89 Norman Street Sarnia ON View Map
EllisDon London was awarded a Build Finance contract with Infrastructure Ontario / Bluewater Health for the Bluewater Health Capital Redevelopment Project in Sarnia, Ontario, which is the largest public redevelopment project in the City's history.
The 325,000 square foot redevelopment project now provides: an emergency department significantly larger than the current emergency facility; a surgical centre with eight new operating rooms and four new procedure rooms to replace existing surgical facilities; a consolidated maternal infant child program, which will, for the first time, offer labour, birthing and pediatric services on one floor; an 18 percent increase in the number of hospital beds, resulting in a total bed capacity of up to 337 beds; a multi-level bridge will connect the new building with the old, redeveloped building in addition to an atrium style concourse between the two structures.
The challenges of this project included maintaining seamless integration of renovation sequencing, together with fully functioning areas of the existing hospital.
New construction of the expansion portion of the project involved working very closely and cooperatively with two immediately adjacent schools in what is predominantly a residential neighbourhood.
Several measures were incorporated to allow the hospital to ultimately achieve LEED Certified including, but not limited to:
-Recycled reverse osmosis water for grey water use in waste closets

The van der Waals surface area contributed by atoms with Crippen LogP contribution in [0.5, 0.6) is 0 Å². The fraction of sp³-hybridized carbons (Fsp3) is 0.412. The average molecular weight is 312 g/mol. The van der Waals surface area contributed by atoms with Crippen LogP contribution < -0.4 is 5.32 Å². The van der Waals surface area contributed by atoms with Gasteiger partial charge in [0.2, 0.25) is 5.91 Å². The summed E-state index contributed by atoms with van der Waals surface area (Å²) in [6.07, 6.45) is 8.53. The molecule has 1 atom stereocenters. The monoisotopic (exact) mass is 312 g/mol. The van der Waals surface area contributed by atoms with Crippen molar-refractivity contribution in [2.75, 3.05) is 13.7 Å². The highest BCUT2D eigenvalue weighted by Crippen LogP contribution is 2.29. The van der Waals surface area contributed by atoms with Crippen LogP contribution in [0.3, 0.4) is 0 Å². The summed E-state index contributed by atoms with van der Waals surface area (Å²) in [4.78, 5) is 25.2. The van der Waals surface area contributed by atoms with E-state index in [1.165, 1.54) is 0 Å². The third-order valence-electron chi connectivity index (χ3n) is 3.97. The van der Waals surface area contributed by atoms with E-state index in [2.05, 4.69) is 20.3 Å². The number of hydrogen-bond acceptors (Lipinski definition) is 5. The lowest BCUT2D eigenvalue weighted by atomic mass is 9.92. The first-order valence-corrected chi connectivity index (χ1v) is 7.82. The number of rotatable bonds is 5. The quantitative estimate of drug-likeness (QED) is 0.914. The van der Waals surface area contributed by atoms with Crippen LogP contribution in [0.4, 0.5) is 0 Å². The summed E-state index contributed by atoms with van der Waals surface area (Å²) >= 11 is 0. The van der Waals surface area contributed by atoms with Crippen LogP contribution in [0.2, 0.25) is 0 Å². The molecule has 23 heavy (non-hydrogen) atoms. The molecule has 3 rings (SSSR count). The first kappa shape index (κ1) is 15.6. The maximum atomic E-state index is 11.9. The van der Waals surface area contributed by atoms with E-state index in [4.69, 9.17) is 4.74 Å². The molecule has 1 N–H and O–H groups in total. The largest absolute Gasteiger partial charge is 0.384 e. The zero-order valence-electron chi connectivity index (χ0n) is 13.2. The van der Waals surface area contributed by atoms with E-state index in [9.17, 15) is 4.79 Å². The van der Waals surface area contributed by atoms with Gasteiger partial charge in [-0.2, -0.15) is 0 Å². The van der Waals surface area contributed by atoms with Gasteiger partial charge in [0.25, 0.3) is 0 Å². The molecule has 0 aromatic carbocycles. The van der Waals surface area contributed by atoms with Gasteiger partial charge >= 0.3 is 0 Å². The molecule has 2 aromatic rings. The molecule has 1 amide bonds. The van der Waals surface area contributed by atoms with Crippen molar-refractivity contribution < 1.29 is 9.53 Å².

-Low flush plumbing fixtures
-Low volume domestic hot water heating
-Variable speed chillers
-Storm water reclaim
-7/24 water with free-cooling
The existing hospital boiler plant was upgraded as a steam plant with some spare capacity. However, it was not able to handle or be expanded to suit the projected heating loads of the addition. In order to retain the capital investment in the plant along with utilizing any spare capacity, a separate hot water boiler plant was provided for the addition. This plant would serve the heating for are handling units and the perimeter. The existing steam plant was utilized by extending steam piping to the new addition to be used for steam humidification. The result is a fully utilized and salvaged existing steam plant.
The existing chiller plant was insufficient for the expansion and scheduled to be phased out due to the refrigerant. In order to allow the plant to maintain operation, a new location was identified where a high efficiency variable speed chiller plant would be provided. The plant has been planned to allow the switchover to take place off season in order not to cause significant disruption to the existing hospital.
Phase 2 of the project included the interior renovations to 7 floors throughout the oldest section of the hospital which was built in 1944. Some of the key features of the project were:
-New mental health facilities
-New plant Operation facilities
-Human Resources / Financial services
-Hospital office administration
-State of the art air-handling units, supplying the complete building
-Perimeter ceiling radiant panels for heat source that will provide additional floor space throughout offices.
This type of project faced many challenges:
-Maintaining a controlled infection control construction environment throughout existing hospital departments
-Interference with existing departments, i.e. electrical services, mechanical services
-Live services with spaces due to active department within building
-Integrated services from years of renovations and additions
-Controlled inventory of material due to lack of storage